This is a blog that I post to several times a week although not necessarily daily. These reflections are triggered by the scripture found in the lectionary used by many Christian denominations. While I am part of the Catholic tradition, these posts are not --or rarely--sectarian. I try to put myself in the space of a of Jesus Christ and listen to words that come to me as I read and pray the scriptures. Each post also includes a photograph. These rarely have any connection to the content of the post but are simply pleasing images that I capture as I make my pilgrimage through life.

Monday, November 14, 2016

My first love...lost.

Mt. Hope Cemetery on fall afternoon
Yet I hold this against you:you have lost the love you had at first.Realize how far you have fallen.Repent, and do the works you did at first.Otherwise, I will come to youand remove your lampstand from its place, unless you repent.  Rev 2:4-5
Revelations is a tricky read.  It is filled with symbolism, allegory and hyperbole.  It uses symbolic systems which are not immediately understandable to 21st century ears and minds.  Yet, this passage from a prophecy to be made to the church at Ephesus grabbed me.  It is not symbolic and seems to speak directly to me.

This criticism follows several verses in which the Ephesians are praised for their astuteness in recognizing false prophets and for keeping the content of their Christian faith pure from the pagan influences within which they lived.  This is high praise indeed given the important role that Ephesus played in Roman world.  It was second only to Rome in terms of trade and political influence.  It was the center of the Emperor Cult and was the location of the Temple of Artemis, one of the Seven Wonders of the World.  It was, in short, not a friendly environment for Christianity and yet the church there is praised for maintaining its integrity and not falling back into its earlier beliefs.

And yet, the church is criticized in quite a fundamental way.  It had "lost the love" it had at first.  The love not just of the Divine One, not just of Jesus, but for each other had somehow weakened and was no longer a major characteristic of the Ephesian church.  It was as though everyone was following the rules.  Everyone was careful and correct in their beliefs and religious practice.  But the spirit of love had seeped away and no longer animated their individual and common life.  Apparently they were, in fact, sliding back into a reliance on law rather than the spirit.  If that kept up, they would soon be no different than the "powers that be" against whom Jesus preached and who ultimately murdered him.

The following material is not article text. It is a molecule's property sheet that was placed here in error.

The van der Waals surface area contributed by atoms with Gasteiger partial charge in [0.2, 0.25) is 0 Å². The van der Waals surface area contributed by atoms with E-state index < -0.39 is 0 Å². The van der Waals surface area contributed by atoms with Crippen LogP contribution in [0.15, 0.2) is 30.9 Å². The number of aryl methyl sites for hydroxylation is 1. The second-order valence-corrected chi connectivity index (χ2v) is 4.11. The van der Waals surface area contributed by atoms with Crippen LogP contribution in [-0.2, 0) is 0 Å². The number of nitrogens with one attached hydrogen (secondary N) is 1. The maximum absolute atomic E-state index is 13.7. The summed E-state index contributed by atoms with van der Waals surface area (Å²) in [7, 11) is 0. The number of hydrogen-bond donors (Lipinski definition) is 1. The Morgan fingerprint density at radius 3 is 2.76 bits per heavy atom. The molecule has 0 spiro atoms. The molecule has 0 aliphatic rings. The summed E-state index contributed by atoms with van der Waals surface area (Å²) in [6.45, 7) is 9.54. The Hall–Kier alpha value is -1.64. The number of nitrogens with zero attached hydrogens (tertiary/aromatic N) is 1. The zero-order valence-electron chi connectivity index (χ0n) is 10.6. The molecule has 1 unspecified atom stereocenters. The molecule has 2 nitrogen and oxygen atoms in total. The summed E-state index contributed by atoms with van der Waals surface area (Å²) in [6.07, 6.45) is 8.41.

However the church at Ephesus received these words and however it responded is not the point.  These words are in the scriptures because they have relevance to me today.  To what extent have I become a proper and correct Christian without the spirit of love that animated my first glimmers of faith?  To what extent has Christianity in America become overly concerned with proper behavior, following rules, and correctness and forgotten the admonition of Jesus to "love one another as I have loved you?"  Have we become afraid of this spirit of love and feel safer with being proper and correct?

The path to reclaiming that spirit of love runs through prayer and not the rote prayers of petition or praise but the prayer of quite meditation.  As difficult as it might seem, the emptiness of meditative prayer will fill us with the spirit and love of the Divine One.  That fullness will bloom in our lives as fruit appears in an orchard:  naturally and timely without any concern for correctness or propriety.

No comments:

Post a Comment